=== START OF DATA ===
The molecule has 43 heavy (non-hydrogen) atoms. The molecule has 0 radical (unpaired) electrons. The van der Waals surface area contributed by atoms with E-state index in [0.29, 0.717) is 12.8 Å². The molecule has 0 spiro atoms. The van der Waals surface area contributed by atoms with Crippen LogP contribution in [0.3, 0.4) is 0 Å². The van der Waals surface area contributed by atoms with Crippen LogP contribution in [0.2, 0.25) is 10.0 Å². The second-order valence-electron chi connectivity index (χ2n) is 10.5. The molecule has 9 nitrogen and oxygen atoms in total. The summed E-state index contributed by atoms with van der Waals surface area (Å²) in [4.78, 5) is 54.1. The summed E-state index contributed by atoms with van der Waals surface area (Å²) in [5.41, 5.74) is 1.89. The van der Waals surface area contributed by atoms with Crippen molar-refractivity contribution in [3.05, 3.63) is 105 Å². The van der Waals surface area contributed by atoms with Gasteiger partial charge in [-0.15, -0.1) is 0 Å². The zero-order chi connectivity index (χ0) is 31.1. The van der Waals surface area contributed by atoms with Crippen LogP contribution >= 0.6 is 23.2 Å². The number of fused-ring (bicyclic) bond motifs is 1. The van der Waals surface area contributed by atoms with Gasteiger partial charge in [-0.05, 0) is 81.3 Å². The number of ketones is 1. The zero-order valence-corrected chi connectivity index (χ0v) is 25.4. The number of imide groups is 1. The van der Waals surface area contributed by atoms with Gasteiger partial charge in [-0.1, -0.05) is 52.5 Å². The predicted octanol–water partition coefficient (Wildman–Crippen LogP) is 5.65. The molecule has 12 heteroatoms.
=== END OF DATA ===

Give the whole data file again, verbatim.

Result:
The molecule has 43 heavy (non-hydrogen) atoms. The molecule has 0 radical (unpaired) electrons. The van der Waals surface area contributed by atoms with E-state index in [0.29, 0.717) is 12.8 Å². The molecule has 0 spiro atoms. The van der Waals surface area contributed by atoms with Crippen LogP contribution in [0.3, 0.4) is 0 Å². The van der Waals surface area contributed by atoms with Crippen LogP contribution in [0.2, 0.25) is 10.0 Å². The second-order valence-electron chi connectivity index (χ2n) is 10.5. The molecule has 9 nitrogen and oxygen atoms in total. The summed E-state index contributed by atoms with van der Waals surface area (Å²) in [4.78, 5) is 54.1. The summed E-state index contributed by atoms with van der Waals surface area (Å²) in [5.41, 5.74) is 1.89. The van der Waals surface area contributed by atoms with Crippen molar-refractivity contribution in [3.05, 3.63) is 105 Å². The van der Waals surface area contributed by atoms with Gasteiger partial charge in [-0.15, -0.1) is 0 Å². The zero-order chi connectivity index (χ0) is 31.1. The van der Waals surface area contributed by atoms with Crippen LogP contribution >= 0.6 is 23.2 Å². The number of fused-ring (bicyclic) bond motifs is 1. The van der Waals surface area contributed by atoms with Gasteiger partial charge in [-0.05, 0) is 81.3 Å². The number of ketones is 1. The zero-order valence-corrected chi connectivity index (χ0v) is 25.4. The number of imide groups is 1. The van der Waals surface area contributed by atoms with Gasteiger partial charge in [-0.1, -0.05) is 52.5 Å². The predicted octanol–water partition coefficient (Wildman–Crippen LogP) is 5.65. The molecule has 12 heteroatoms.